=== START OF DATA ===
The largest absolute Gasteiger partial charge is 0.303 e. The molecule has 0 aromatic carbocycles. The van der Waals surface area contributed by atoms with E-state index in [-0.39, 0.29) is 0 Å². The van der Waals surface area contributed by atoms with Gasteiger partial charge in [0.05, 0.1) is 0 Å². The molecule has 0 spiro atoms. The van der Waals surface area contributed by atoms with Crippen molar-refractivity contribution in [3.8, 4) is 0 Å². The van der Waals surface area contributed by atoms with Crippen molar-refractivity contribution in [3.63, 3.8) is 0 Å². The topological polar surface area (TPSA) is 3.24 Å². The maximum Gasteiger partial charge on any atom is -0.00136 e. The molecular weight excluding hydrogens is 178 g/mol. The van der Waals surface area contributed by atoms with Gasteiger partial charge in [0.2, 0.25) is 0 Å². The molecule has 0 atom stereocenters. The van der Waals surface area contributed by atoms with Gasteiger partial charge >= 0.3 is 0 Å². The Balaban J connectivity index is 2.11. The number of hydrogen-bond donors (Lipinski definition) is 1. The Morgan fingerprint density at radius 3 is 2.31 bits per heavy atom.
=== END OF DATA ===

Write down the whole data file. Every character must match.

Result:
The largest absolute Gasteiger partial charge is 0.303 e. The molecule has 0 aromatic carbocycles. The van der Waals surface area contributed by atoms with E-state index in [-0.39, 0.29) is 0 Å². The van der Waals surface area contributed by atoms with Gasteiger partial charge in [0.05, 0.1) is 0 Å². The molecule has 0 spiro atoms. The van der Waals surface area contributed by atoms with Crippen molar-refractivity contribution in [3.8, 4) is 0 Å². The van der Waals surface area contributed by atoms with Crippen molar-refractivity contribution in [3.63, 3.8) is 0 Å². The topological polar surface area (TPSA) is 3.24 Å². The maximum Gasteiger partial charge on any atom is -0.00136 e. The molecular weight excluding hydrogens is 178 g/mol. The van der Waals surface area contributed by atoms with Gasteiger partial charge in [0.2, 0.25) is 0 Å². The molecule has 0 atom stereocenters. The van der Waals surface area contributed by atoms with Gasteiger partial charge >= 0.3 is 0 Å². The Balaban J connectivity index is 2.11. The number of hydrogen-bond donors (Lipinski definition) is 1. The Morgan fingerprint density at radius 3 is 2.31 bits per heavy atom.